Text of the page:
Saturday, October 11, 2008

First do no harm

It was Hippocrates, a wise physician from ancient times, who said in providing medical care, the physician is first to do no harm. I have thought about that this week as my sisters and I have wrestled with how best to care for my dad at the end of his life. We returned late last night from our visit with him many miles away. Because he can no longer swallow even water at this point without inhaling it into his lungs, the skilled nursing center where he is now living recommended a feeding tube in hopes he will be stronger if he can eat and drink and participate in therapy.

The catch of course is that he did not want a feeding tube to simply prolong his life. After much discussion, my sisters and I, with the advice of my physician husband, reluctantly agreed to allow the tube to be placed with the understanding that the feeding can be stopped in the future if it is truly at that point merely prolonging his suffering. I am still ambivalent about this decision as it's hard to foresee what the future holds, and I'm afraid we may have just begun to do that which he did not want done. My dad has said he is ready to die. He's blind and his body and his mind are failing him. He has also missed my mother more with each passing year in the 15 years since her death. It's not a pretty picture all around. I am praying for God to watch over him and to guide us as we discern what is best for him.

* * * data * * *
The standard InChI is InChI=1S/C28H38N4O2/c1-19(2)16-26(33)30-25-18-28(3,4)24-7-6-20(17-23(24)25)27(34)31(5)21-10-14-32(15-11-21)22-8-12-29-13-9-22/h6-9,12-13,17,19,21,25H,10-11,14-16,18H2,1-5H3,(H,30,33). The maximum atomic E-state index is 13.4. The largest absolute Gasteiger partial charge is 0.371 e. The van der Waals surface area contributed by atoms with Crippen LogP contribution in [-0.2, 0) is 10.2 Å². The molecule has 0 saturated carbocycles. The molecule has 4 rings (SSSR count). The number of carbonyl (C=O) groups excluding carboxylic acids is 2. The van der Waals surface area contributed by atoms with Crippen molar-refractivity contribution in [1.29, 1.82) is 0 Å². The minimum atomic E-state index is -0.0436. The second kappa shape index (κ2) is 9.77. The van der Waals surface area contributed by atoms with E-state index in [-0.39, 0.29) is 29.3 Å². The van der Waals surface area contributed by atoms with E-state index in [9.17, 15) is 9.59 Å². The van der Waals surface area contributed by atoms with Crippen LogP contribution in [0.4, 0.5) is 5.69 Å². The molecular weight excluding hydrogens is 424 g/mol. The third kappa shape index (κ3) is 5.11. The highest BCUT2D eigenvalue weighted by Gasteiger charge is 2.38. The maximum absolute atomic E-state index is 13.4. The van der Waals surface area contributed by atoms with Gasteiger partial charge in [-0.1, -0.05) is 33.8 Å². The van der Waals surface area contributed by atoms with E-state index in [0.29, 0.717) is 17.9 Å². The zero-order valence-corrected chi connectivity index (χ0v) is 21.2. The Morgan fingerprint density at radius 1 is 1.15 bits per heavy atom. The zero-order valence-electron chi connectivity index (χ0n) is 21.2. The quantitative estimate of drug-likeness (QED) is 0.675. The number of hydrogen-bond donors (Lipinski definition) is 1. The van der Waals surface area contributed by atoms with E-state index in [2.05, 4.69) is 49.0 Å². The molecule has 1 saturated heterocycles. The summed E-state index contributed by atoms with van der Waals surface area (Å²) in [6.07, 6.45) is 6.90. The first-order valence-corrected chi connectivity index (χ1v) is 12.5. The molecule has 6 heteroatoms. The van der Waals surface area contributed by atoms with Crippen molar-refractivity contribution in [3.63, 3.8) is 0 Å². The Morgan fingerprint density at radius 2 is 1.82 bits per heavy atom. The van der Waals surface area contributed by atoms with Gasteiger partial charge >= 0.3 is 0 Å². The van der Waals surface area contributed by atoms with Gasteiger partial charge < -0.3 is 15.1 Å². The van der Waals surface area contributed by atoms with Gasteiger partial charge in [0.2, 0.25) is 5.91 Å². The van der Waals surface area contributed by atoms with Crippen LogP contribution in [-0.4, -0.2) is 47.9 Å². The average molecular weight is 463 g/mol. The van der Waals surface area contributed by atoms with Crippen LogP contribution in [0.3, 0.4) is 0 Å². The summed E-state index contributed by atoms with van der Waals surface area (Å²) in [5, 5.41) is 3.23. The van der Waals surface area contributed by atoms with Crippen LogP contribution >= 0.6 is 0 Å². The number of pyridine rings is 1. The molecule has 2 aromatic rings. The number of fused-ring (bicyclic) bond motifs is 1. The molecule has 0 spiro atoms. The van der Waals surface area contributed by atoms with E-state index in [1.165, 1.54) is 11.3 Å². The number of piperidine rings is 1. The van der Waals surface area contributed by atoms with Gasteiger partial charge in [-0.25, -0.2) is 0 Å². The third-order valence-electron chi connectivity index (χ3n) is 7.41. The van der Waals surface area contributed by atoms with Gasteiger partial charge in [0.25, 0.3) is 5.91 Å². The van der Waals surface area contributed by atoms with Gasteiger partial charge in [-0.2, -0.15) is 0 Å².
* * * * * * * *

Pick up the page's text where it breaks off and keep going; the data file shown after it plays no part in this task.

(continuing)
My husband does not think he will be around for much longer in any case. When we visited him in the hospital before leaving to return home, I held his hand and read to him from the Psalms. My husband and I prayed with him before we left, with a heavy heart on my part as I don't expect to see him again in this life. I'm glad to know he is in God's good hands whatever happens.

This past week also included a funeral for a friend from church, a graveside service for my husband's mother, and news that the wife of one of his cousins had died. We will not make that funeral tomorrow. I am weighed down with sorrow at the moment. I've learned that some times in life are simply more full of sadness than others. At such times I'm especially grateful for the love of family and friends and for God's presence when I with me. I would not be able to stand at all in such times without God's help. I have no doubt this time of sorrow, like the ones that have come before, will pass. For everything there is a season, and now is another season of sorrow. Even at such times, however, God's love sustains me. Thanks be to God!

Grace and peace,
Donna Sue

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